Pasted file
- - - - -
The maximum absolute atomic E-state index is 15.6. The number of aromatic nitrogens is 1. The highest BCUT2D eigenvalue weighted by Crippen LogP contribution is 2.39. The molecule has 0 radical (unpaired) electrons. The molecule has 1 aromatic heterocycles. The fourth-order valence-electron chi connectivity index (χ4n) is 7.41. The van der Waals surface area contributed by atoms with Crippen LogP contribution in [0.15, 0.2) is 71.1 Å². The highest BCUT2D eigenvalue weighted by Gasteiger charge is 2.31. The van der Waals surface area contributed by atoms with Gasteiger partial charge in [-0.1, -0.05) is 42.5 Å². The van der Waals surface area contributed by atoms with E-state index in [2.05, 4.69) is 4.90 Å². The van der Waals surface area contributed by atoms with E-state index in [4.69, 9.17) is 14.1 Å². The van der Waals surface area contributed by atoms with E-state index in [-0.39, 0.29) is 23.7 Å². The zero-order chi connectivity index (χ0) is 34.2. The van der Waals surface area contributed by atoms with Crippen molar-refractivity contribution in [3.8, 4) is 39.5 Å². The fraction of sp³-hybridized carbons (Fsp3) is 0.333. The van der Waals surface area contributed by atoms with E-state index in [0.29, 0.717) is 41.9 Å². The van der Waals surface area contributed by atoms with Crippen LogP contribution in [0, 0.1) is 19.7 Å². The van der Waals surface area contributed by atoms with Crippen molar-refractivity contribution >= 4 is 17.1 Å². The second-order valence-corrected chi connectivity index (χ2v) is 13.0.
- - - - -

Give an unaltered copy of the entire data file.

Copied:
The maximum absolute atomic E-state index is 15.6. The number of aromatic nitrogens is 1. The highest BCUT2D eigenvalue weighted by Crippen LogP contribution is 2.39. The molecule has 0 radical (unpaired) electrons. The molecule has 1 aromatic heterocycles. The fourth-order valence-electron chi connectivity index (χ4n) is 7.41. The van der Waals surface area contributed by atoms with Crippen LogP contribution in [0.15, 0.2) is 71.1 Å². The highest BCUT2D eigenvalue weighted by Gasteiger charge is 2.31. The van der Waals surface area contributed by atoms with Gasteiger partial charge in [-0.1, -0.05) is 42.5 Å². The van der Waals surface area contributed by atoms with E-state index in [2.05, 4.69) is 4.90 Å². The van der Waals surface area contributed by atoms with E-state index in [4.69, 9.17) is 14.1 Å². The van der Waals surface area contributed by atoms with E-state index in [-0.39, 0.29) is 23.7 Å². The zero-order chi connectivity index (χ0) is 34.2. The van der Waals surface area contributed by atoms with Crippen molar-refractivity contribution in [3.8, 4) is 39.5 Å². The fraction of sp³-hybridized carbons (Fsp3) is 0.333. The van der Waals surface area contributed by atoms with E-state index in [0.29, 0.717) is 41.9 Å². The van der Waals surface area contributed by atoms with Crippen LogP contribution in [0, 0.1) is 19.7 Å². The van der Waals surface area contributed by atoms with Crippen molar-refractivity contribution >= 4 is 17.1 Å². The second-order valence-corrected chi connectivity index (χ2v) is 13.0.